Ariha has fallen today along with Kafr Najd in only about three hours, the SAA withdrew. No wonder as the rebels had control of hills overlooking the town and could TOW army vehicles literally in its streets.
This was the last city in Idleb governorate that was in Assad's hands (not counting the twin besieged Shia towns north if Idleb city), all that remains now are a few villages along the road. Wonder if the SAA will attempt to defend those for as long as it can to delay rebel redeployment from the salient to a new front or if they will withdraw to save troops and equipment and redeploy them themselves to a more defensible position. In any case Assad must be feeling that bitter taste in the back of his mouth for the last two months, he has lost Idleb, Jish al-Shughur, Matsouma and the huge army base south of it, the National Hospital with most of the besieged troops inside (they made a breakout but of ~150-250 at least 130 died in the process), and now Ariha. Deir ez-Zor is besieged for good, IS took Palmyra and is on the doorstep of densely populated west Syria. Too bad that most of the Jaish al-Fatah rebels are hardline islamists/jihadists. http://news.yahoo.com/rebels-storm-last ... um=twitter
Rebels storm last regime-held city in Syria's Idlib: monitor
Beirut (AFP) - A rebel coalition led by Al-Qaeda's Syrian affiliate edged into the last remaining government-held city in the northwest province of Idlib on Thursday, a monitoring group said.
The lightning offensive saw the Army of Conquest, or Jaish al-Fatah in Arabic, enter outer districts of Ariha within a matter of hours, the Syrian Observatory for Human Rights told AFP.
"There was heavy shelling and rocket fire, then they stormed the city," said Observatory director Rami Abdel Rahman.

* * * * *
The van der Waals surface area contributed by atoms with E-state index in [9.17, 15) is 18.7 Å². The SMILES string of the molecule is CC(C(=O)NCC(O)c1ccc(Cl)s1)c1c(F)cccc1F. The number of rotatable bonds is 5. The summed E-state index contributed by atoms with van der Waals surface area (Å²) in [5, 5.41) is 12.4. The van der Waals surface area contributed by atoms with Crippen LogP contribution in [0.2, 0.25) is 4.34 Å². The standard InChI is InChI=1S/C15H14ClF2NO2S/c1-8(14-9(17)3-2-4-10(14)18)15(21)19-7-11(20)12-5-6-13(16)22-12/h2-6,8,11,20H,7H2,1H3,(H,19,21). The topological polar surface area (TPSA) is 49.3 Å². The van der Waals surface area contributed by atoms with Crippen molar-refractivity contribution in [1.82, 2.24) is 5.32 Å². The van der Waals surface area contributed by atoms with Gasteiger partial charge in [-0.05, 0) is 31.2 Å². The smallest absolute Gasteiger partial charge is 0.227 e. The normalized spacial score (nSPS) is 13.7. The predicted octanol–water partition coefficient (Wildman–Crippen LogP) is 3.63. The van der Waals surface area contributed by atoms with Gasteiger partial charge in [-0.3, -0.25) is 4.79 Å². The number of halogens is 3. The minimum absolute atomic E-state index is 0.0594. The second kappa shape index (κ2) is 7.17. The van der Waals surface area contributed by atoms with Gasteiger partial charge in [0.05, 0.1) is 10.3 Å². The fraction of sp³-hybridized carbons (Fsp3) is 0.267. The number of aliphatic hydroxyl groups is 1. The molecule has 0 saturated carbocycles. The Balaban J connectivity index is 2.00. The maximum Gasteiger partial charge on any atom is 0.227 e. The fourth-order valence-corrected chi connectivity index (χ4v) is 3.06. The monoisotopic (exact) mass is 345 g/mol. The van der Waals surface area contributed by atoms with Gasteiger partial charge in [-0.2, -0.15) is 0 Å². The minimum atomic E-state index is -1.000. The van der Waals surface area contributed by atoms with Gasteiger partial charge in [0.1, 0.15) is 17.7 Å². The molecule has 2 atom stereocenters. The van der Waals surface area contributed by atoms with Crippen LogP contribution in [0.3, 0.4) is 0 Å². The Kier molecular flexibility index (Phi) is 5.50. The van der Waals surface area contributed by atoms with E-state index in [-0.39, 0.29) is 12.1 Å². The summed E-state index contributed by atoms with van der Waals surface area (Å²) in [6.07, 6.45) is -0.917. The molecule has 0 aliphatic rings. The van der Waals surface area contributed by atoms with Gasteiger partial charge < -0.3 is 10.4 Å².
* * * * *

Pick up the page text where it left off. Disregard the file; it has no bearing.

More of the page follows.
"They have entered the city and are engaged in fierce clashes on its peripheries," he added.
Ariha, which was home to 40,000 people before the conflict began, is the last remaining government-held city in Idlib province which borders Turkey.
"The march of lions has begun... Let Allah liberate Ariha," the Army of Conquest's official Twitter account posted.
The coalition, which includes Al-Qaeda branch Al-Nusra Front, has won a series of victories in Idlib, including the provincial capital on March 28 and the key town of Jisr al-Shughur on April 25.
Most recently, the rebels seized the massive Al-Mastumah military base and overran a hospital complex where regime soldiers were trapped.
Many government forces retreated from these areas to Ariha, which Abdel Rahman said was heavily defended by fighters from Iran and Lebanese Shiite movement Hezbollah.
The Army of Conquest vowed to consolidate its control of Idlib province, where the regime still holds Ariha, the Abu Duhur military airport and a sprinkling of minority villages and military posts.
I wrote the following text on how things may play out next a few days ago elsewhere, but it still applies: